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Looking for suggestions on lighting large landscapes.

So I have a landscape. It’s a large (although not so much by today’s standards) open world cad game. Details aren’t important, however like any car game it has varying areas such as cities, industrial areas, and of course roads.

My landscape is 8192*8192(or something like that) and so if I even touch static lighting Swarm throws a fit and lightmass crashes almost instantly.

I thought I had found my solution with dynamic lighting only, however with those cities, industrial areas, roads, trees, tunnels etc. Frames drop like crazy when the vehicle is moving.

I also thought I’d get fancy and throw in a day/night cycle with cool results.

So, the only way I can get smooth performance again is to turn the shadows to low in scalability settings, unfortunately it looks like a modded ps2 era game.

So ue4 wizards, I ask you. Is it possible with my version of ue4 (4.19) to have the flashiness of dynamic lighting, with no baked textures, AND a large filled-out map? Or have I backed myself into a corner.

Oh, I’ve also tried world comp, but I couldnt get it to separate off my map, so I left it alone.

It’s doable and not too difficult, but some sacrifices have to be made

If you’ve profiled and know that dynamic shadows are the bottleneck, you have a few options(all of which can be combined per your needs and ability):

  • Use a shorter Cascaded Shadow Map distance
  • Use fewer cascade splits
  • Use a lower resolution Cascaded Shadow Map
  • Disable shadows on objects that don’t need it(i.e. meshes that never cast a noticeable shadow)
  • If you have Distance Fields generated, use Distance Field shadows
  • Enable shadow LODs with the r.forceLODShadow cvar with the LOD # of your choice(unfortunately the engine only supports a global LOD shadow, so all meshes would cast a shadow from their designated LOD… even the cars. If you have programmer support, you can get that set up on a per mesh basis or support custom shadow meshes in general)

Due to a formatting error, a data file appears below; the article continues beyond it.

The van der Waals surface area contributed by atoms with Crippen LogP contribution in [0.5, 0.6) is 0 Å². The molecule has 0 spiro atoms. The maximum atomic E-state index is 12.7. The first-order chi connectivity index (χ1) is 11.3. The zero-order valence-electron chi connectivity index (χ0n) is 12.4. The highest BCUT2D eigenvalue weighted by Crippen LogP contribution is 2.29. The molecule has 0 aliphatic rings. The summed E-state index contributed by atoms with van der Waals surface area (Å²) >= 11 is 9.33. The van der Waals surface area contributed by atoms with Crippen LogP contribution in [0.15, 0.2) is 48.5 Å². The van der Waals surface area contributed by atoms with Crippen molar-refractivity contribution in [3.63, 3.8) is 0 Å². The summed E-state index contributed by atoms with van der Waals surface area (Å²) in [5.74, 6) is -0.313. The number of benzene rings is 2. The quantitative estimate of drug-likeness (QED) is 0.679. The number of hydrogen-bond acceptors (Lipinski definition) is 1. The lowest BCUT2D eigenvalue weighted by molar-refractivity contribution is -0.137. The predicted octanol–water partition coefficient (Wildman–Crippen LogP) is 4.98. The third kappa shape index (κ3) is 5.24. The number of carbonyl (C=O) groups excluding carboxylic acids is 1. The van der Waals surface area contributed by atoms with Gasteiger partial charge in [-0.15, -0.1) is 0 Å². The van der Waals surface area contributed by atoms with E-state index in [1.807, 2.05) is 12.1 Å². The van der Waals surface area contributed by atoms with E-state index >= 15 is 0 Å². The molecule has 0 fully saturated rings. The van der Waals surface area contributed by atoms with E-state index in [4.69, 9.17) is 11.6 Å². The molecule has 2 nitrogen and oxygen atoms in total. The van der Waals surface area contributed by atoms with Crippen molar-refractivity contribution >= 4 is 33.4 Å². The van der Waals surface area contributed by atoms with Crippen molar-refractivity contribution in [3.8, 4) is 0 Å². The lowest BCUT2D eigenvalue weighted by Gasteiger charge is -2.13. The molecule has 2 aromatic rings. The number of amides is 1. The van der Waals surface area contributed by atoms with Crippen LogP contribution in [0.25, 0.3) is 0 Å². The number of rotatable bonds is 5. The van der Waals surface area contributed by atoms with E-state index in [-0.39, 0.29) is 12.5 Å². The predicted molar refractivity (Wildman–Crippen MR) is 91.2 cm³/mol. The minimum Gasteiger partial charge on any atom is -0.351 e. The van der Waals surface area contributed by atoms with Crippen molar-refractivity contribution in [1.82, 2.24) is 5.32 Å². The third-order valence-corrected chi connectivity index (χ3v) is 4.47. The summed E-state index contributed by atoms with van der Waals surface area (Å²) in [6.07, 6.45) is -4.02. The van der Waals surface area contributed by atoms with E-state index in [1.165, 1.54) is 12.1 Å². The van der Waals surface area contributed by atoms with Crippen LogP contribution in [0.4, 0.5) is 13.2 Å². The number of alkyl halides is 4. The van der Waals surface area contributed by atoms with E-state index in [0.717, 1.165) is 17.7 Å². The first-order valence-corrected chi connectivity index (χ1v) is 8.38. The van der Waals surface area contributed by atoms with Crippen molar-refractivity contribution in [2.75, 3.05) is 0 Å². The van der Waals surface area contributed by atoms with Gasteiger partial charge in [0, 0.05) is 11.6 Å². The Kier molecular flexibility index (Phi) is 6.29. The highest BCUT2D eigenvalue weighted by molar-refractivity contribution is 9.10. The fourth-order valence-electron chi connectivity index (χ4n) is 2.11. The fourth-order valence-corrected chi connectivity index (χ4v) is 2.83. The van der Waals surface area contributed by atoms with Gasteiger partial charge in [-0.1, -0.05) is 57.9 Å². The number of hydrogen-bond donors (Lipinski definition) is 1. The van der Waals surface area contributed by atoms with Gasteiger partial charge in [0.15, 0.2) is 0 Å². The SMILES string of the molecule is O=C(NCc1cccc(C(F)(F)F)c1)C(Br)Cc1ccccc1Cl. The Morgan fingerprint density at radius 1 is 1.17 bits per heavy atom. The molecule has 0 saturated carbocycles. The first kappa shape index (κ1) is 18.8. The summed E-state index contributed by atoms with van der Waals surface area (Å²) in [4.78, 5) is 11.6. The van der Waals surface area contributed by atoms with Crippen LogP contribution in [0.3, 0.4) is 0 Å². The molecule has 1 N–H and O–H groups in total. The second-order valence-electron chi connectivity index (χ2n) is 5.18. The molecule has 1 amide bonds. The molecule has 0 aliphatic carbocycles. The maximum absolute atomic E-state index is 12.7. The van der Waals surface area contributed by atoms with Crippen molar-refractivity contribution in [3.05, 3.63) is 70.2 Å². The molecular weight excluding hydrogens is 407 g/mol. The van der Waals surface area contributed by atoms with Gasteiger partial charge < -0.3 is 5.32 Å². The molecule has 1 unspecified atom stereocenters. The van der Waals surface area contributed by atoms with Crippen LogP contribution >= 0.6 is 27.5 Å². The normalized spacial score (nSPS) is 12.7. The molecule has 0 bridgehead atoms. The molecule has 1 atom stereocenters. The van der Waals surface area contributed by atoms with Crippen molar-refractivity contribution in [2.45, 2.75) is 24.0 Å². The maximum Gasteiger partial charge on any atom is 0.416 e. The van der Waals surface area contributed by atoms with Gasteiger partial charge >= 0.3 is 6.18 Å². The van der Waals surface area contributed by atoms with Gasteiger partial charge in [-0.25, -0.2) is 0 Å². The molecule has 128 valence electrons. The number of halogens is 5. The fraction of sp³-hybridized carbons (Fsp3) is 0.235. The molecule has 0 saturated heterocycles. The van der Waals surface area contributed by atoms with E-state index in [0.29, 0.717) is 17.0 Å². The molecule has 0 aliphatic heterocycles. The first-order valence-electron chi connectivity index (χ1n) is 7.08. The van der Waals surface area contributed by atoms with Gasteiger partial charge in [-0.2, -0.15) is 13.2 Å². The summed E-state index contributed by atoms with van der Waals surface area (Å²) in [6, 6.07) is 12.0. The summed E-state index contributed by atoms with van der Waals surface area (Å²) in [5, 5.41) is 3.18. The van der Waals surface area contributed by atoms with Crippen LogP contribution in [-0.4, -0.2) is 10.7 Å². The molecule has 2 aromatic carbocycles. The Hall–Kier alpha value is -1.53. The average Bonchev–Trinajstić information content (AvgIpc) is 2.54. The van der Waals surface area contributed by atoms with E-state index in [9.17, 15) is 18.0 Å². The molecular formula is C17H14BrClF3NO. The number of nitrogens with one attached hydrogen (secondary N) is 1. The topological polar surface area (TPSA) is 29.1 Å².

Chances are, given that it’s a car game and likely moving fast, you should be able to lower shadow resolution and distance for easy gains with minimal visual impact. Plus, if you reduce CSM distance, you also give more resolution back to the shadow that is still being rendered up close.

The direction light also has a shadowing feature called “far shadows”, which allows you to specify additional shadow cascades after the last normal ones where only objects with the flag “render in far shadows” is enabled. This allows you to have increased shadow draw distances only for specific objects, like large structures, while having smaller objects only draw shadows when close to the camera. You can also experiment with ray traced distance field shadows for distant shadows.

If you have a very large number of static meshes, using dynamic shadows will cost even more since it can easily double/triple/quadruple the number of draw calls. For large open worlds you must make everything possible to keep the number of draw calls under control to get good performance (see Fortnite, for example). Prefer using foliage over hand placed meshes when possible (since those use GPU instancing), make sure you are using LODs on everything and learn how to use the Hierarquical LOD system, which is vital for good open world performance.

Also, if possible, make sure to design your landscape so it contains large occluders (mountains, cliffs, valleys, etc.) that limit how much of the world the player can actually see at once. A flat open world is not only boring looking, it’s less performant.

Well thank you for your quick and helpful reply. I tried everything on your checklist, and only noticed incremental improvements. The problem ended up being a large nav mesh. But I will keep your advice in my back pocket for future use, since I can imagine I’ll need it.